Scottish National Dictionary (1700–)
LEEK, n. Sc. usages:
1. In deriv. and phrs.: (1) as clean as a leek, whole, wholly, complete(ly), thoroughly (m.Lth. 1960); ¶(2) leek-rife, of soup: full of leeks; (3) like a new leek, like a new pin. Cf. (1); (4) sour leek, the common sorrel, Rumex acetosa (Rxb. 1876 Science Gossip 79; Kcb. 1960). Also in Ir. dial.; (5) to chowe the leek, to submit to the inevitable, to make the best of a bad job.
(1) Sc. 1725 Ramsay Gentle Shep. i. i.:
For now, as clean's a leek, Ye've cherish'd me since ye began to speak. Ags. 1833 J. S. Sands Poems 90:
He had sic power intil his tail O' magnetism, he drew ilk nail, … Out o' our ship as clean's a leek. Abd. 1851 W. Anderson Rhymes 34:
Ye did your wark as clean's a leek — Ye'd split a hair. Clc. 1870 Alloa Advert. (7 Jan. 1922) 3:
John's heart was aye as clean's a leek, But noo he's dead. (2) Edb. 1791 J. Learmont Poems 50:
O quegh o brose! wi' milk, or fat, An' leek-rife kail, wi' guid sheep's pate. (3) Sc. 1876 Bk. Sc. Story 51:
She'll keep yer hoose like a new leek. (5) Lnk. 1873 A. Murdoch Doric Lyre 76:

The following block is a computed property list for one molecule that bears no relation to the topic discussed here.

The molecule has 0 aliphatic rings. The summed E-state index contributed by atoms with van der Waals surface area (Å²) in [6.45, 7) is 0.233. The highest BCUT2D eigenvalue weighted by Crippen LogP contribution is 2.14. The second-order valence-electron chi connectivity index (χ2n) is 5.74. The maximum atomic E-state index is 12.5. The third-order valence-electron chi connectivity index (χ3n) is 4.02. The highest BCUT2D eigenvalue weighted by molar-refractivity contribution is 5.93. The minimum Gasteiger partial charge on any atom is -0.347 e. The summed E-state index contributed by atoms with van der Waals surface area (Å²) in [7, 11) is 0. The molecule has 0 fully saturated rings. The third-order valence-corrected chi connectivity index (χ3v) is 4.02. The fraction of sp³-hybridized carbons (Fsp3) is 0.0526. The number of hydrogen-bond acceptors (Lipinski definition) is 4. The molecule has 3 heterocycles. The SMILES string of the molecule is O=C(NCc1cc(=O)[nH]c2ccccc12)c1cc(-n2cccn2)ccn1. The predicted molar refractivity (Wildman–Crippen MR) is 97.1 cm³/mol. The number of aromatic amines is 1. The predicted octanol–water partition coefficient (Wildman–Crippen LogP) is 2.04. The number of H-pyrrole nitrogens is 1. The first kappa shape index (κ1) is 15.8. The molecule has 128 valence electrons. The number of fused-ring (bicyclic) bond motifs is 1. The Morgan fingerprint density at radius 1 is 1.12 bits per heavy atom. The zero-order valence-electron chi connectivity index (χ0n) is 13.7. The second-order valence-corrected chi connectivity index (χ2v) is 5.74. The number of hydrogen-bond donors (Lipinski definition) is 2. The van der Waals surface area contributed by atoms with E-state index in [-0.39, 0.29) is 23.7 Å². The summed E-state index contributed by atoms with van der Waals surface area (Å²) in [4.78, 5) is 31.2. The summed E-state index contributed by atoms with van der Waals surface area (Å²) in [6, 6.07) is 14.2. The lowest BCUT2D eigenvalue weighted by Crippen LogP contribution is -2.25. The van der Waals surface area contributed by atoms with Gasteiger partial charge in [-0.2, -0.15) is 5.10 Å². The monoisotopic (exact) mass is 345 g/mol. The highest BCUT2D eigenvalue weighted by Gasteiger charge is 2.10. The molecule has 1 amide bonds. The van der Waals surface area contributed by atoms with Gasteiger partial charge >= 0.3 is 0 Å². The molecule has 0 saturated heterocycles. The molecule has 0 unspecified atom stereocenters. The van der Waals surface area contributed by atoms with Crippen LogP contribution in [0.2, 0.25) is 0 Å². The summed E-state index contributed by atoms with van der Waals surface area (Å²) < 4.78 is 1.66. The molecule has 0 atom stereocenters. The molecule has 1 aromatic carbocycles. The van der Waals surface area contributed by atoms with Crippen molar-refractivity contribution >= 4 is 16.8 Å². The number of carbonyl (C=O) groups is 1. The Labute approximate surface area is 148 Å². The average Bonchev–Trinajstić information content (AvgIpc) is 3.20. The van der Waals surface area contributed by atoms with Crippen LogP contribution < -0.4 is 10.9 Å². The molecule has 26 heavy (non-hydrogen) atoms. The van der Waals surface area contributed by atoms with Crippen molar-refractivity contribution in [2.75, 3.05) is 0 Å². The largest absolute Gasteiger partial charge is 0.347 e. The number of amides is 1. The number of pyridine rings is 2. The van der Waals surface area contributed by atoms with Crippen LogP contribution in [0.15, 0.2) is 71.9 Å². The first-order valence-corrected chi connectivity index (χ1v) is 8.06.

Doun mischanter's brae We a' maun trudge, an' chowe the leek.
Adj. leeky, used fig. of the hair: like the leaves of a leek, lank, straight and flat, having no curl (Sc. 1911 S.D.D.).
2. A wild plant, phs. of the Allium or garlic family, the roots of which are plaited into a loop or noose to catch small fish.
Lnk. 1893 J. Crawford Sc. Verses 109:
Where the leek or the haun o' maraudin' skule wean Never kittled the wame o' the wee whiskered bairdie.
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"Leek n.". Dictionary of the Scots Language. 2004. Scottish Language Dictionaries Ltd. Accessed 15 Dec 2017 <http://www.dsl.ac.uk/entry/snd/leek>
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